How to Choose Safer Seafood
Confused about which fish and shellfish are the best choices when it comes to your health (and the environment)? Start here with our tips on how to choose safer seafood.
Eat more fish.
That’s what the U.S. Dietary Guidelines preach for all Americans and we’re onboard with this recommendation as well because seafood (fish and shellfish) is:
A great source of high-quality protein.
A tasty alternative to chicken, beef, and pork to change up the menu.
You also get a healthy dose of omega-3 fats when you choose cold water varieties like salmon, tuna, trout, and sardines which have been shown to decrease the risk of cardiovascular disease and Alzheimer’s and may boost your mood too. The current recommendation is to consume 8 – 12 ounces of lower-mercury seafood per week for optimal health benefits. This includes salmon, cod, canned light tuna, tilapia, scallops, mussels, shrimp, pollock, sole and crab.
That being said, there is a lot of information out there about which fish and shellfish are the safest and most ecological options. So much information, in fact, that you may have thrown your hands up in the air and just overlooked seafood as a healthy option which is why we’re talking today about how to choose safer seafood.
We’ll share just about everything you need to know to make you a savvy consumer of seafood including how much to eat each week, the risks of mercury and how to choose lower-mercury seafood, how to choose the freshest seafood and we’ll even take a quick dive into which species to limit or avoid from an environmental health perspective. Though we’ve tried to keep this post as short as possible, there is a lot of information so if you just want the ‘quick download’ on how to choose safer seafood, then scroll down to find the list of our Top 8 Safer Seafood Picks below.
Photo Credit: Jess of Plays Well with Butter
Health – Yours and that of the environment.
When we’re talking about “safer” seafood we’re really talking about two things – mercury (your health) and sustainable fishing practices (the environment). Unfortunately, all seafood choices don’t fit into one tidy category or another. While some are pretty black and white, say swordfish, there are others like tuna and flounder that fall into the grey area in between so we’ve done our best to present information about both issues to help you choose the best options for you and your family.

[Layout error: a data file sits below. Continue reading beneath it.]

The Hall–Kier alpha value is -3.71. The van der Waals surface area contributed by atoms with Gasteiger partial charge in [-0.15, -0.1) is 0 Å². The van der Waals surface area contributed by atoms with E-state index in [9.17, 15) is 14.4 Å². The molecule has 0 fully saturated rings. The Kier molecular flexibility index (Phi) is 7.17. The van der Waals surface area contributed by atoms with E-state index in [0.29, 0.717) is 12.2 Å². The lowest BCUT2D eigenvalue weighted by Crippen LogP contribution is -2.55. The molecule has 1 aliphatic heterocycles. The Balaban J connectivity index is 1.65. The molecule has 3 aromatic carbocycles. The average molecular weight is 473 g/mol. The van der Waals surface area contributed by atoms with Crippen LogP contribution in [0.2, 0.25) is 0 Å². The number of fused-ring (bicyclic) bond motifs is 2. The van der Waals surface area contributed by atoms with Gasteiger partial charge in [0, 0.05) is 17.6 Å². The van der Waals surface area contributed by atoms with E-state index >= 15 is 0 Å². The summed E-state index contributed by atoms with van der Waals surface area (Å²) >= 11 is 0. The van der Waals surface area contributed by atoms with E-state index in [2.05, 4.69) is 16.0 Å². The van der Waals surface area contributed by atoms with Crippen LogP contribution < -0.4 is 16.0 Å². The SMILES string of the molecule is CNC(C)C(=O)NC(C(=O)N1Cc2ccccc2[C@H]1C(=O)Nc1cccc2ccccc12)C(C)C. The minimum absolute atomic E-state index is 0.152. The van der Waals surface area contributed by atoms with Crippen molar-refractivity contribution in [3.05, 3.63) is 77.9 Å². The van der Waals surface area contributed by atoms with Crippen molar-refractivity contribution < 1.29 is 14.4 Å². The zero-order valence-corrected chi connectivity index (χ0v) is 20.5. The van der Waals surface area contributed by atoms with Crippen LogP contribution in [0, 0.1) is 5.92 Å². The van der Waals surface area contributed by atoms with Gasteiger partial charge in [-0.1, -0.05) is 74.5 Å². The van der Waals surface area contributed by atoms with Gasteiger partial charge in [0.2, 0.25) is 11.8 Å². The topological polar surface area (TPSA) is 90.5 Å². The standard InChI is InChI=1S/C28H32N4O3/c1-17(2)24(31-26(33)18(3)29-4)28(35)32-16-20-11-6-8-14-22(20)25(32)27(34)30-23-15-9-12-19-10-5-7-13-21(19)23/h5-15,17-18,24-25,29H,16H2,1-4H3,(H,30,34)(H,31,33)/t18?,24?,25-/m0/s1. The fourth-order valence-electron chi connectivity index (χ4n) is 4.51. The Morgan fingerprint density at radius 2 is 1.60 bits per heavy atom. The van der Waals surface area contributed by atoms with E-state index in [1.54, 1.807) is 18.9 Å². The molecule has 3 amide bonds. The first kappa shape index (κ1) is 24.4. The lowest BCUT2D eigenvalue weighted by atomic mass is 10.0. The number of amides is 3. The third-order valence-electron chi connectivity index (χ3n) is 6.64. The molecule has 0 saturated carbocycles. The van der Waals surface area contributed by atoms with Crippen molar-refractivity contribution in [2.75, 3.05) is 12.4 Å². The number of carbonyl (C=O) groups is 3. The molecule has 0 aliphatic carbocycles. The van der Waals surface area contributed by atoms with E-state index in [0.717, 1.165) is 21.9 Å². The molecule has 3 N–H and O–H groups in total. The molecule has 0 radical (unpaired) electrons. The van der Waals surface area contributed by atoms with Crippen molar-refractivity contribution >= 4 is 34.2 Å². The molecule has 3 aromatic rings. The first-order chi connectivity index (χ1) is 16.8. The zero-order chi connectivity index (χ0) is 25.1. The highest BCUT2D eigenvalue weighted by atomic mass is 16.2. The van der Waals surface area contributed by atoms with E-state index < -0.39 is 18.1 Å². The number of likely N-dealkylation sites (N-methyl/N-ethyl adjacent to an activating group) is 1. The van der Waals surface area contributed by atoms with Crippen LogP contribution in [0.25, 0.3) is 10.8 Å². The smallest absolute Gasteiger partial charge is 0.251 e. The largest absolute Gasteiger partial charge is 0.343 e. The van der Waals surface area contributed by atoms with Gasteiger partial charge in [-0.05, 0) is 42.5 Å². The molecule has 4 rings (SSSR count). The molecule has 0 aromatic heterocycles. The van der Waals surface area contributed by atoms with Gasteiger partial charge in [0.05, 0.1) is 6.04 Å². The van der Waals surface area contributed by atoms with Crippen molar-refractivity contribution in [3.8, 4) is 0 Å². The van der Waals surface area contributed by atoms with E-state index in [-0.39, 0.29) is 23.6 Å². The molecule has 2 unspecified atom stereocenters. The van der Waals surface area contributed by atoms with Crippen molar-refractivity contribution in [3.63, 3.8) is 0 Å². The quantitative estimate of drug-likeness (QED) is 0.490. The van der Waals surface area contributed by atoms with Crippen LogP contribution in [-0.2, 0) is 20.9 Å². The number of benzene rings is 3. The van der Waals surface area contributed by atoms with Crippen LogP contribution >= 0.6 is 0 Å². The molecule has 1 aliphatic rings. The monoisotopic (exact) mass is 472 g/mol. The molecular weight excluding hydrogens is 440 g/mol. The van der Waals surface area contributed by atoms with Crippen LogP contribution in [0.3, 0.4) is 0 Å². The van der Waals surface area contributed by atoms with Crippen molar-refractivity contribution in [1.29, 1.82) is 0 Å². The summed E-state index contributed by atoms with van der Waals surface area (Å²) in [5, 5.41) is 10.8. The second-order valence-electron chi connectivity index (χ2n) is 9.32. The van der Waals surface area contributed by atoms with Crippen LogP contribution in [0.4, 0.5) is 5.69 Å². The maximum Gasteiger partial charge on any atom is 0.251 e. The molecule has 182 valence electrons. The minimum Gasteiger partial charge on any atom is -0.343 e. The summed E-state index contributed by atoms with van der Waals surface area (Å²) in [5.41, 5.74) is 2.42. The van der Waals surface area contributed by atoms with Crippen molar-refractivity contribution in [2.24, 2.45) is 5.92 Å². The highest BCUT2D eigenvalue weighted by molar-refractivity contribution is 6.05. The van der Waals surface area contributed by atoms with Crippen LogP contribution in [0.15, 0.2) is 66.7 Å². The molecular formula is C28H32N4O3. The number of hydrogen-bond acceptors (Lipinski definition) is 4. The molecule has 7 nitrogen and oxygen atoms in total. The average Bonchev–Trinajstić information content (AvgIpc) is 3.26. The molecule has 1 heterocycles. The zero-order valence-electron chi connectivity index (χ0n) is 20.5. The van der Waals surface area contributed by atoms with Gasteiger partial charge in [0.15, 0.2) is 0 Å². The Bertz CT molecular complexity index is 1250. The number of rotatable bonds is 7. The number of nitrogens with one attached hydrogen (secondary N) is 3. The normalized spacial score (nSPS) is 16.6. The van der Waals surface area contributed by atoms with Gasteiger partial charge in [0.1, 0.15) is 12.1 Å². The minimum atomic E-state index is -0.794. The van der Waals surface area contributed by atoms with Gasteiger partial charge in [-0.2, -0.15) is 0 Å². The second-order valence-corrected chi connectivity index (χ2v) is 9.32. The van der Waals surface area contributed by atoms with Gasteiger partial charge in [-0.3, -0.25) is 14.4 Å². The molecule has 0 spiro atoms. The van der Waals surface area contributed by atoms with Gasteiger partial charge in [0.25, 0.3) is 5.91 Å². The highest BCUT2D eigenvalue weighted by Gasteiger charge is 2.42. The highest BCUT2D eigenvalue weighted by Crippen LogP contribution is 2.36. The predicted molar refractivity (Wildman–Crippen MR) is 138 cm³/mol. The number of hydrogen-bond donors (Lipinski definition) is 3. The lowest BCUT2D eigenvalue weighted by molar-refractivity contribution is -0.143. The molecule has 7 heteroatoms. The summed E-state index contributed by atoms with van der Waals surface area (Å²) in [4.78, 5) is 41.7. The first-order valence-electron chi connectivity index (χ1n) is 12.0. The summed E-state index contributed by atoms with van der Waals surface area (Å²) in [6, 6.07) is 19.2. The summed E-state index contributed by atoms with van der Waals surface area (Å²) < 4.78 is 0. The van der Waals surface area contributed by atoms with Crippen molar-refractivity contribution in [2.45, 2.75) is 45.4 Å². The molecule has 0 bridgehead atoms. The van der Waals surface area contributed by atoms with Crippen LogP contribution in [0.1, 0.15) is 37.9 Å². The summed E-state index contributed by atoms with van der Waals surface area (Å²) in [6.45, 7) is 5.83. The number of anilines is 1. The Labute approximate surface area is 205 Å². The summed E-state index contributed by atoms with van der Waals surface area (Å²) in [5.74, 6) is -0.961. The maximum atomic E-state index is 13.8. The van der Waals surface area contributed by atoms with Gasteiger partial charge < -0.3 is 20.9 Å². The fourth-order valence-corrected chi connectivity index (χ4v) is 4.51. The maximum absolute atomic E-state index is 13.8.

What is mercury?
Mercury can be found in small amounts in air, food, water and in higher amounts in amalgam dental fillings. Most foods are considered to be extremely low in mercury with the exception of fish and shellfish which can contain considerable amounts of mercury in its most toxic form, methylmercury.
Methylmercury is created when mercury circulating in the environment is dissolved in waterways (freshwater lakes and rivers and saltwater oceans). This mercury then accumulated in the flesh of fish and seafood, concentrating as you move higher up the food chain (i.e. predatory fish eating smaller fish, older or larger fish, etc)
Methylmercury is highly toxic and seafood is the largest contributor to mercury in humans. Because its effects are dose-dependent and the toxic dose varies depending on age (young children are at higher risk than adults), life stage (pregnancy and/or breastfeeding), and body weight (the lighter you are, the less you can handle). During pregnancy, methylmercury exposure, even if not at a toxic level, can increase the risk of stillbirth and or birth defects because it easily crosses the blood-brain barrier and placenta which is why it’s particularly important to understand how to choose the lowest mercury fish and seafood so you can still enjoy the health benefits while significantly lowering your risk of toxicity.
For most people, the health benefits of consuming fish outweigh risks of mercury but there are things you can do to decrease or minimize your risk.
Eat lower on the food chain: Mercury accumulates in larger, older fish and too much mercury exposure can lead to fatigue and difficulty concentrating (with consistently low-level exposure) or numbness or tingling of the hands or feet and impaired brain development in fetuses, infants and young children with higher exposure thus the need to seek out lower mercury fish that are sustainably raised or caught.
Big Fish to Avoid: Shark, tilefish, king mackerel, bluefin and ahi tuna, swordfish, Atlantic flatfish such as halibut, flounder and sole. All of these are high in mercury and some, like shark and tuna, are overfished.